Debunking the Three BIGGEST Myths about Disability Benefits and Work
There are several common myths about how working will affect disability benefits and healthcare coverage. Here are the three most common and why they are wrong.
- If I try to go to work, I will automatically lose my Medicare or Medicaid. This is a myth. First, as long as you keep receiving a benefit check of any amount, you will keep your health insurance. If you earn enough that your Social Security Disability Insurance (SSDI) checks stop, Medicare can continue for up to 93 months. If you currently receive Medicaid, you should be eligible to continue to receive Medicaid even after you stop receiving Supplemental Security Income (SSI) benefits due to work. To be eligible you need to meet certain requirements, which include earnings below a threshold amount set by your state. Even if your earnings exceed the state threshold, you may still be eligible and should talk to your state Medicaid office. For more information about Keeping Your Medical Benefits after cash benefits stop, visit ssa.gov/redbook and socialsecurity.gov/disabilityresearch/wi/1619b.htm.
- If I use my Ticket to go to work, Social Security will conduct a medical review of my case, and I will lose my benefits. This is also a myth. Social Security ordinarily reviews your medical condition from time to time to see whether you are still disabled, using a process called the medical Continuing Disability Review, or medical CDR. If you participate in the Ticket program with either an Employment Network or your State Vocational Rehabilitation Agency and make timely progress following your individual work plan, Social Security will not conduct a review of your medical condition. If a medical CDR has already been scheduled for you before you assigned your ticket, Social Security will continue with the medical CDR.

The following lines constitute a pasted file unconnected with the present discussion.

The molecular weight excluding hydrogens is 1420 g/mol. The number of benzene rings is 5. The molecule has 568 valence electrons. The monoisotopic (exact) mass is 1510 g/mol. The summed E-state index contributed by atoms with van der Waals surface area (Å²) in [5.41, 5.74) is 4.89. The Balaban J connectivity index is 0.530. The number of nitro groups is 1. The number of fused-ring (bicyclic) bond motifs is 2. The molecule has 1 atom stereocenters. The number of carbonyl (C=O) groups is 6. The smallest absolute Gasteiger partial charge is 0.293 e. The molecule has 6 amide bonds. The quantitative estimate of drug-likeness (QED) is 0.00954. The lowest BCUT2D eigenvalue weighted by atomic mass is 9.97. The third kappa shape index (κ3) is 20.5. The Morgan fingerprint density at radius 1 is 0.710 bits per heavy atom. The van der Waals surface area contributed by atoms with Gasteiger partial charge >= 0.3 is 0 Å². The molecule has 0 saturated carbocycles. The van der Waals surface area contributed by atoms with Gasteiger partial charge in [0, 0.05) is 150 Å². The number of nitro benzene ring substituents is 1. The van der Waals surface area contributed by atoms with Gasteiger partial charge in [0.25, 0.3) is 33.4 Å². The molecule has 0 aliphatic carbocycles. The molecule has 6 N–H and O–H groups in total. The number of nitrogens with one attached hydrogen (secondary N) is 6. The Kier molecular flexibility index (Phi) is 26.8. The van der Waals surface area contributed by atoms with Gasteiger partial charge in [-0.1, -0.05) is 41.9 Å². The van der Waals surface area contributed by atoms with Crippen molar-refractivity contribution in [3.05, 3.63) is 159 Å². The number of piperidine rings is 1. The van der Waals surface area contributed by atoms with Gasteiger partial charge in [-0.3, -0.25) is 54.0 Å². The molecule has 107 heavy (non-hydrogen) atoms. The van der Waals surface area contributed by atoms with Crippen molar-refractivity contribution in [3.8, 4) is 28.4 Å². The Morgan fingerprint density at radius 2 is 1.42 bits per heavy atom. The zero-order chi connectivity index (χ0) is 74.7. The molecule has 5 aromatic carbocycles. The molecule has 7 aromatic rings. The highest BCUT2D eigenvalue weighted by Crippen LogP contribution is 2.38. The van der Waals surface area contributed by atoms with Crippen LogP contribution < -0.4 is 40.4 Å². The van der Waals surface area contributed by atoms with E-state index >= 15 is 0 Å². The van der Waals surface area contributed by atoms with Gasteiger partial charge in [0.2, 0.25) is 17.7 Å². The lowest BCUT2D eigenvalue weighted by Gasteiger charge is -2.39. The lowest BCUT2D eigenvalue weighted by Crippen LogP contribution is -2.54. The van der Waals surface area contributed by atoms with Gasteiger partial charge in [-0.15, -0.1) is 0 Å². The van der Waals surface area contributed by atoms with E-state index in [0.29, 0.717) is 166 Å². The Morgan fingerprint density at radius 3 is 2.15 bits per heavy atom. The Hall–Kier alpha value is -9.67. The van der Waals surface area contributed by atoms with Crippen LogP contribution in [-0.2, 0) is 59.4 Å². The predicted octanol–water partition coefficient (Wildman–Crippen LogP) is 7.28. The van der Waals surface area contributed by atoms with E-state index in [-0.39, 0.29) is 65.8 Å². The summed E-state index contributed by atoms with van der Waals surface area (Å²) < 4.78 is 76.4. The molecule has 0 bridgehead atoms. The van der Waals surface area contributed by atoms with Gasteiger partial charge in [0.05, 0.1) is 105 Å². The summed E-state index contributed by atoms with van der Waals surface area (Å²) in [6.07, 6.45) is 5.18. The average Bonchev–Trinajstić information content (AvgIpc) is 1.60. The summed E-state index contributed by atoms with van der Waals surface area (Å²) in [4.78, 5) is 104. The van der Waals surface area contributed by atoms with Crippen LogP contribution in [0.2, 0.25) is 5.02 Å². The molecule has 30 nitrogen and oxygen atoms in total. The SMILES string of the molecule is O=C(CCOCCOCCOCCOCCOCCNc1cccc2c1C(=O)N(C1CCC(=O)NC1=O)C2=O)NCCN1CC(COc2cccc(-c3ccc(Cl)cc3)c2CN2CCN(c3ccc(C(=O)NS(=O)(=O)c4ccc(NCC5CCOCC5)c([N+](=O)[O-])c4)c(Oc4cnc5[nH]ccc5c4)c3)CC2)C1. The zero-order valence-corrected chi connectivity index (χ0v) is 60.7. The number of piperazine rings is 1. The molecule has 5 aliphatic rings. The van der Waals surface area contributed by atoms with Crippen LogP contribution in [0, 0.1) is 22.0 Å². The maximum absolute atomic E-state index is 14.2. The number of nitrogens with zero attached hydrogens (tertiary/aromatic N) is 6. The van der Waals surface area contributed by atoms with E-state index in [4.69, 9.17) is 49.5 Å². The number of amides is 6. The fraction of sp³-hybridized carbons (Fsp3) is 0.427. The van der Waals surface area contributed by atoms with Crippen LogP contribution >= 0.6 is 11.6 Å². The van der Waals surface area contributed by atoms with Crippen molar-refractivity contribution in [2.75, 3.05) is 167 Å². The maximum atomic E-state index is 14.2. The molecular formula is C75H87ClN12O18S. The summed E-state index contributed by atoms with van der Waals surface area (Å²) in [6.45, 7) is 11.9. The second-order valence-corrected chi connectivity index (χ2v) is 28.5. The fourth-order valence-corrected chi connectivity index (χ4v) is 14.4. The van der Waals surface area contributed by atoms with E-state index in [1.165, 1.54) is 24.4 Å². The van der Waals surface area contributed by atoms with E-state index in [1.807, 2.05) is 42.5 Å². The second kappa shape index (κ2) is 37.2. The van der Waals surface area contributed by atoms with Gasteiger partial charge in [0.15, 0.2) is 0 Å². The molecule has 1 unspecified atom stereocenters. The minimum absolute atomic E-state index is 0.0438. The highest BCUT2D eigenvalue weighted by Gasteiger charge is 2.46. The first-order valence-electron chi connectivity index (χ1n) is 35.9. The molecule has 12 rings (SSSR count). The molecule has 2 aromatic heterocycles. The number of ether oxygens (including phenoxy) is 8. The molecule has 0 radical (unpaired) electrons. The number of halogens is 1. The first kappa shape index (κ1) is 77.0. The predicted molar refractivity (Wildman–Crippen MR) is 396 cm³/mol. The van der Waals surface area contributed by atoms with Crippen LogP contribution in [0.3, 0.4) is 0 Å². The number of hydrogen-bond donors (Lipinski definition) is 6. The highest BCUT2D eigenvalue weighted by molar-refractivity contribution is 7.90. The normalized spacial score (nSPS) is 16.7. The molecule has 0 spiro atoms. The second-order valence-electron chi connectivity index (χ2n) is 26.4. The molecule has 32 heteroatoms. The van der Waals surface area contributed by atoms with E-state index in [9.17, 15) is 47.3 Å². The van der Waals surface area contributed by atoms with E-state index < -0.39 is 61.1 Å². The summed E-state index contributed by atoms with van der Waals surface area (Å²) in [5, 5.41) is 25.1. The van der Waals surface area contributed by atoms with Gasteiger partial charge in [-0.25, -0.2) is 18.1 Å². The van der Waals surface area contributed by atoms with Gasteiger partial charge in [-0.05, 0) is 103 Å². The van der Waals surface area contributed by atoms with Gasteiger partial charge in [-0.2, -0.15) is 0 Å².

- If my checks stop because I go to work and then I have to stop working because of my disability, I will have to reapply for benefits all over again. It took me forever to be approved for benefits and I cannot afford to wait that long again. As a result, I should not try to work. Again, it’s a myth. You will not need to reapply if your benefits ended within the past five years due to your earnings and you meet a few other requirements, including that you still have the original medical condition or one related to it that prevents you from working. This is a work incentive called Expedited Reinstatement. You may even be able to receive up to six months of temporary cash benefits in addition to Medicare or Medicaid coverage while SSA conducts a medical review to determine if your benefits can be reinstated. For more information about Expedited Reinstatement, visit socialsecurity.gov/disabilityresearch/wi/exr.htm.
For more information about these or other Social Security Work Incentives, contact Myers Davis Life Coaching at (888) 524-6525 or (870) 569-1052, or call the Ticket to Work Help Line at 1-866-968-7842 or 1-866-833-2967 (TTY).